“And just like that she’s gone,” my husband said, his sooty hands clutching both sides of the frame of the open French door as he leaned in to the living room to talk to me. “Are you gonna come take a photo?”
“I am! I am!” I exclaimed, twisting this way and that, looking for my phone. “I was on the landline when Sabrina’s message came in and couldn’t just…”
But he was already headed back up to the kiln shed, eager to have this part of the process documented.
I spied my phone on top of a kitchen table and snatched it up before trotting across the living room to catch up with him.
The kiln was gone, I thought, as I followed the path in the grass up towards the garden. I sighed; after all those pots she fired for us.
Of course, I probably shouldn’t say “she” because this large, double chambered, norborigama was not a person and had no gender. But since it was productive, unpredictable, required a certain amount of learning to get it to peak temperature, and birthed countless pots on our behalf, it feels right for me to embrace it into the sisterhood. In fact, when I brought customers up to see the kiln, as part of the “tour” of the pottery, I would joke that the difference between firing pots in a wood-firing kiln and firing them in an electric kiln, was like the difference between natural childbirth and being knocked out for the experience. My husband would be out there, six times a year, sweating it out with the old gal, hoping that if he gave her what she needed, she’d give him the colors he preferred on his pottery.
Sometimes she did. It’s always hard to go by the potter’s evaluation because he’s the harshest critic of his own work, but all the pots found homes over the years. Even if sometimes home was the ‘street of broken dreams’ outside the kiln shed, where shards get trodden back into the earth, maybe to be discovered by future archaeologists. Yes, there really was culture in the technocene era.
I went past the garden and rounded the corner towards the kiln shed to see my husband, our business associate, Reed, and our erstwhile studio assistant, Sabrina, looking like they’d just danced with Mary Poppins and Bert on the rooftops of London. They were all pretty sooty.
I took their photograph and said, “so where…?”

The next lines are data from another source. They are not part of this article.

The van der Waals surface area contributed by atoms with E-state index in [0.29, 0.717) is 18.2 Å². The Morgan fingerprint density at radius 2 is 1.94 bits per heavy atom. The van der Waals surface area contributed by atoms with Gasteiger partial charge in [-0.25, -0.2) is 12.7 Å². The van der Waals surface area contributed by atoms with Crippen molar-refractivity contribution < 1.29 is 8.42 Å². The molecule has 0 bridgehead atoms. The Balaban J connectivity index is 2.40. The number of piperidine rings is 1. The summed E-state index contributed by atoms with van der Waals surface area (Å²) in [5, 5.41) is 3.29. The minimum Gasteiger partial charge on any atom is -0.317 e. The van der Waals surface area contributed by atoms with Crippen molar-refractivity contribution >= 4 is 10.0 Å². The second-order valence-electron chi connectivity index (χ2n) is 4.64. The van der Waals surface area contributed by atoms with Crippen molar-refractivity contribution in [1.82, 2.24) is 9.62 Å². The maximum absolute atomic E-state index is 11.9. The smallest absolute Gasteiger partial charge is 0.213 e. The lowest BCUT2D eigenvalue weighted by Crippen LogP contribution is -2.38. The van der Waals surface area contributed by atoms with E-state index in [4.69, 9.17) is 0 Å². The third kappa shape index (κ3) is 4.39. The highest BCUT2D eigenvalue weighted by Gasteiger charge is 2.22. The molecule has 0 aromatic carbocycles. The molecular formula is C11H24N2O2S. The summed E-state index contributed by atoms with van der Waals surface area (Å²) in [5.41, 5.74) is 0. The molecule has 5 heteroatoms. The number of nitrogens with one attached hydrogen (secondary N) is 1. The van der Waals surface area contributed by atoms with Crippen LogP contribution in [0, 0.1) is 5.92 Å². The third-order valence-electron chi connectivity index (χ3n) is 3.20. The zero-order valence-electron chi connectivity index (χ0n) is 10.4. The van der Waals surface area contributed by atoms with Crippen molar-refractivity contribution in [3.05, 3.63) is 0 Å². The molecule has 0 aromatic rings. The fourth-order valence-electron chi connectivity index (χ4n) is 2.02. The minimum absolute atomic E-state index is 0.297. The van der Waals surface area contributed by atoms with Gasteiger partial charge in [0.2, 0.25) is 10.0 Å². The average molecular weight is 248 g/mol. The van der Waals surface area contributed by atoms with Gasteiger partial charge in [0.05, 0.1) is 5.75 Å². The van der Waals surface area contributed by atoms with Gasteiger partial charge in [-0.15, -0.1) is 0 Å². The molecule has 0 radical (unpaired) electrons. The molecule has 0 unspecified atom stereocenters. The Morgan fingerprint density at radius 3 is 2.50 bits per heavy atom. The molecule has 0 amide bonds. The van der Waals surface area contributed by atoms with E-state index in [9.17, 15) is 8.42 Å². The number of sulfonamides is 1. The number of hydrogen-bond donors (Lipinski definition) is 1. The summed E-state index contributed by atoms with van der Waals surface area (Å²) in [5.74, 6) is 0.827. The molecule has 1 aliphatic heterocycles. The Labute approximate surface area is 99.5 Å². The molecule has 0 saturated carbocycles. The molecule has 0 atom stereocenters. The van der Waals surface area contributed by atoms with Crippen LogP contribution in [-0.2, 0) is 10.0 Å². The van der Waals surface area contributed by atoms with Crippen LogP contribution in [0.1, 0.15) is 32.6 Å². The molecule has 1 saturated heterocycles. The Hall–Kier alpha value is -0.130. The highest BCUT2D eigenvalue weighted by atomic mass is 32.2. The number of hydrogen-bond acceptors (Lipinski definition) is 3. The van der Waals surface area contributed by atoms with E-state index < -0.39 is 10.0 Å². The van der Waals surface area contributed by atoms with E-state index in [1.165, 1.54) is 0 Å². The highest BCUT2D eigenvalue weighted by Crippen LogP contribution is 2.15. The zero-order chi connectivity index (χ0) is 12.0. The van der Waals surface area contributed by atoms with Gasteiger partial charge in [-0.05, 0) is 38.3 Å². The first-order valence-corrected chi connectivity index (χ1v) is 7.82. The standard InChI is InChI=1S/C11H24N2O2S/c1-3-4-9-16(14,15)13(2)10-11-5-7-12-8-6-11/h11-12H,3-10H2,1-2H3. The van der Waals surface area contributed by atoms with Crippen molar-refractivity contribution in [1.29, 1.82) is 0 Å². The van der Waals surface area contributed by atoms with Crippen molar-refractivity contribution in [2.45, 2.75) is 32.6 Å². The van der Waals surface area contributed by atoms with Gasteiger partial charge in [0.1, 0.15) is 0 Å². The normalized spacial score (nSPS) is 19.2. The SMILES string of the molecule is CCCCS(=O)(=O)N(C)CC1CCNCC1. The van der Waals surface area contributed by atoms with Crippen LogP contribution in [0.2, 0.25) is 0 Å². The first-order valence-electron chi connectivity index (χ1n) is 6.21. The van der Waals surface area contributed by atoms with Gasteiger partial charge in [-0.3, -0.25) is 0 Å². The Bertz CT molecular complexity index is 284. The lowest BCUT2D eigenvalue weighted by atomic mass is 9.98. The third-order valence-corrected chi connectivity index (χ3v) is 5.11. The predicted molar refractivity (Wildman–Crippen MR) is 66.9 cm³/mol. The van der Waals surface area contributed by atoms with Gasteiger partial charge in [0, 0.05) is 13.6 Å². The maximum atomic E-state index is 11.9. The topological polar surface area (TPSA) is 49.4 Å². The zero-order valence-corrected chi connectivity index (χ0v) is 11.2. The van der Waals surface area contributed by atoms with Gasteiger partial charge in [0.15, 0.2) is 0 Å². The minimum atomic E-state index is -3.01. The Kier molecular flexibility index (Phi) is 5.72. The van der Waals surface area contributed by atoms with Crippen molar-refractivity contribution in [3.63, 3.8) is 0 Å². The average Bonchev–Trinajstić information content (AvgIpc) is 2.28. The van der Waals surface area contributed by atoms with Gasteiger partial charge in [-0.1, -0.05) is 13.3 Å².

My husband pointed to the chunks of castable refractory that used to be the arches of the kiln, sitting on a tarp under a roof close by. It looked like broken peppermint candy, except more gray than white. It was all there to be ground down and recycled into the new kiln. When we built the old kiln, 30 years ago, my husband hoped for 15 years out of her. She gave us 30. I’d say that’s good juju to put into the new one.
And the old kiln needed to come down. She had a serious sag in one side of the second chamber, which could have been disastrous had it collapsed at the height of a firing.
From a practical standpoint I didn’t have trouble letting go of the kiln. It was all the memories we’d accumulated around her which made me ache inside at the thought of her being gone.
How many times in all the years of that kiln had my husband let her cool down for two days before walking open those big doors, the sound of gentle tinkling accompanying his footsteps as the warm surfaces of the pots met the cold outside air? How many people had stood in front of those open doors, their eyes growing larger and larger as they realized just how much work went into making a piece of pottery?
Our children grew up taking dinner up to their dad as he sat with the kiln, stoking it every 3-5 minutes.
Then they’d visit him 12 hours later, before they got on the morning school bus, and see the flame coming out of the chimney.
And what about the friends that we loved and lost during the lifespan of that kiln. Robert, who designed and built the frames for the doors.
Donal, who helped fund the kiln.
And Waldo, who isn’t in this photograph but who took this photograph and many more of our pottery business.
To name a few.
None of which references the legacy of pots that came out of that big, wood-fired furnace.
Too many to show in photographs here but which you can find, in abundance, on our Facebook page. Once, when our son was a teenager, he sat with his dad during a firing and calculated how many pots this kiln had made over the years. I think the number at that time exceeded 30,000. That’s a lot of pots.
And we got to see the happy faces of the people who received those pots.
And now the old kiln’s gone and my husband is hard at work building another one, which will give me more stories to tell. But before we forget the old kiln completely, I wanted to say farewell. And thanks for the memories.